It's taken me years, but I have finally perfected my filing system.
The problem I've found with many systems has been the need to regularly file things. That just doesn't work for me. Instead, my systems allows me to pile things.
My system might be considered more dynamic than most. Using normal filing systems, you might expect to take a document, put it in the appropriate file and then leave it there. Such a system generally eliminates searching for a necessary receipt or tax form. But gone too is all that fun. Life, in my opinion, needs a little hair-pulling, frenetic adventure every now and then.
Instead of carefully placing each and every piece of paper neatly in a clearly marked file or folder (a somewhat time-consuming chore), I merely pile everything I consider worth keeping in my in-bin on my desk. Over the years, I have whittled down the papers I consider necessary to keep. Most things are on-line and in electronic format. Unless there is a questionable charge, there is no need to retain last month's cell phone bill...let alone last year's. Nonetheless, within three or four months, that in-bin manages to be quite full. Thank goodness I homeschool or the additional proliferation of forms and calendars and notices sent home by an institution might be overwhelming.
If I need to find a document, it may take me several minutes to sift through the stack. A traditional filing system may offer immediate gratification in this area but at the expense of several minutes of filing every week. Since I only need to search this pile once or twice a month, I estimate that in time-cost, my system is at worst on par and more likely superior to a traditional system.
Once this pile gets too high for the limited space on my desk top (perhaps quarterly), I will spend about 15 minutes sorting through it. Interestingly, at least three-quarters of that stack will go into the garbage can or recycling bin. The remainder will be relocated to another pile on top of my portable, important-paper keeper. This small filing bin with a carry-handle contains birth certificates, immunizations records, leases and mortgage info, insurance papers, and one or two Mass cards because you never know when you may need one. If the house were on fire, I wouldn't remember to take it, but I like to pretend that I would.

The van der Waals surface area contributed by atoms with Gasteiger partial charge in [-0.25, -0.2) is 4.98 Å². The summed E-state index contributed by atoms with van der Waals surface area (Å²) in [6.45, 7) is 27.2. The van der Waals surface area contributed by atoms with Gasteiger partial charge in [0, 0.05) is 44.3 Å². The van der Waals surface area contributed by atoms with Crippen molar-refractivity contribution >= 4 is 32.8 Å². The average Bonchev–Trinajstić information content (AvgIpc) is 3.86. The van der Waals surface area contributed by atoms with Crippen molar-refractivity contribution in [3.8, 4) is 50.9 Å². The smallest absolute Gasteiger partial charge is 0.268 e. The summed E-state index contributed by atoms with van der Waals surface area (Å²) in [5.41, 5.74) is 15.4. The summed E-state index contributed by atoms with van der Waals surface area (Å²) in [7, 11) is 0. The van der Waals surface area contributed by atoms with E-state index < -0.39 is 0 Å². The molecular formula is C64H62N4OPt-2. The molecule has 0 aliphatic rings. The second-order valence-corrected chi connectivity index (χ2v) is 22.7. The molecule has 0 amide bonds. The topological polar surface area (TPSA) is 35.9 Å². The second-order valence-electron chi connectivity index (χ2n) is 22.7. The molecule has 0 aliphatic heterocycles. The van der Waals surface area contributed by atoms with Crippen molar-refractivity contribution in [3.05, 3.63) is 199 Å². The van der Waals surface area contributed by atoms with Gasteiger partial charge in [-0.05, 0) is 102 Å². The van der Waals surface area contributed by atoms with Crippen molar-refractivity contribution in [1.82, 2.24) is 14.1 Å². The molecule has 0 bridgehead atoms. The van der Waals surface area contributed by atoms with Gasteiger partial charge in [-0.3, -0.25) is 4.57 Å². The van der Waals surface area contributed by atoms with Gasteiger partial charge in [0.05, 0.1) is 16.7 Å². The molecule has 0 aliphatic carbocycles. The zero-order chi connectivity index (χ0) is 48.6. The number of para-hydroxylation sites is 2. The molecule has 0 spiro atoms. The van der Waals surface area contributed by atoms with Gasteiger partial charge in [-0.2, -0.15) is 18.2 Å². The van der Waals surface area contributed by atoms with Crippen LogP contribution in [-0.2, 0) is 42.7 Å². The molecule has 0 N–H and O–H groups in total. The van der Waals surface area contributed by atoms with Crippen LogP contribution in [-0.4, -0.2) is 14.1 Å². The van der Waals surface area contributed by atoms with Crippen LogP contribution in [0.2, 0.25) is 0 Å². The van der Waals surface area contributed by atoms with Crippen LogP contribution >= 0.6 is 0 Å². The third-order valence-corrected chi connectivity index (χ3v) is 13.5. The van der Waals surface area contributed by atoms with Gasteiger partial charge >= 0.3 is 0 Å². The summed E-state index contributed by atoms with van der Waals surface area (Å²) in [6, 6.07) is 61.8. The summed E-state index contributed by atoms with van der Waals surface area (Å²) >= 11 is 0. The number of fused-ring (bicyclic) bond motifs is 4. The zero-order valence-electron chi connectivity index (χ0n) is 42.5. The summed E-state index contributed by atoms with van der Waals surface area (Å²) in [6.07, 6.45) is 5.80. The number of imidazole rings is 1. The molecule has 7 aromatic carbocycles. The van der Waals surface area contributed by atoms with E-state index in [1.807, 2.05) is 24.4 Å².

The portable filing bin is right next to two filing boxes which contain less urgent things. The vast bulk of these files are Bill's. And they are very important and can never be thrown out. I stay away from them. The rest are things like tax returns dating to 1987, because some day it just might be really important to prove I made $1500 working at McDonald's when I was in high school.
Note that those papers I moved were not placed inside any of these storage containers. Remember, my system primarily makes use of piling not filing. I will add to this second pile throughout the year as I purge my desk pile. And then generally about once a year, generally about this time once a year as I need to assemble tax documents, I will decide it's time to tackle that pile on the filing bin. And once more I will note with amazement that at least three-quarters of this already purged pile will make it's way to the recycling bin. Once I go through that stack, it's time to put the documents away. But in so doing, I will look at the filed documents that are now about a year old (or older) and will reconsider their value. Quite a bit of them get tossed out too.
This is the one part of my filing system where, perhaps, a traditional system saves time and energy and hair-pulling. This part of my filing system may be an all-day thing. In fact, I started yesterday and, due to multiple interruptions, will have to continue the process today. But in the end, I have the satisfaction of a clean desk and the relief that comes with shedding unwanted clutter pounds. Now, if only I could get Bill to go through his stuff...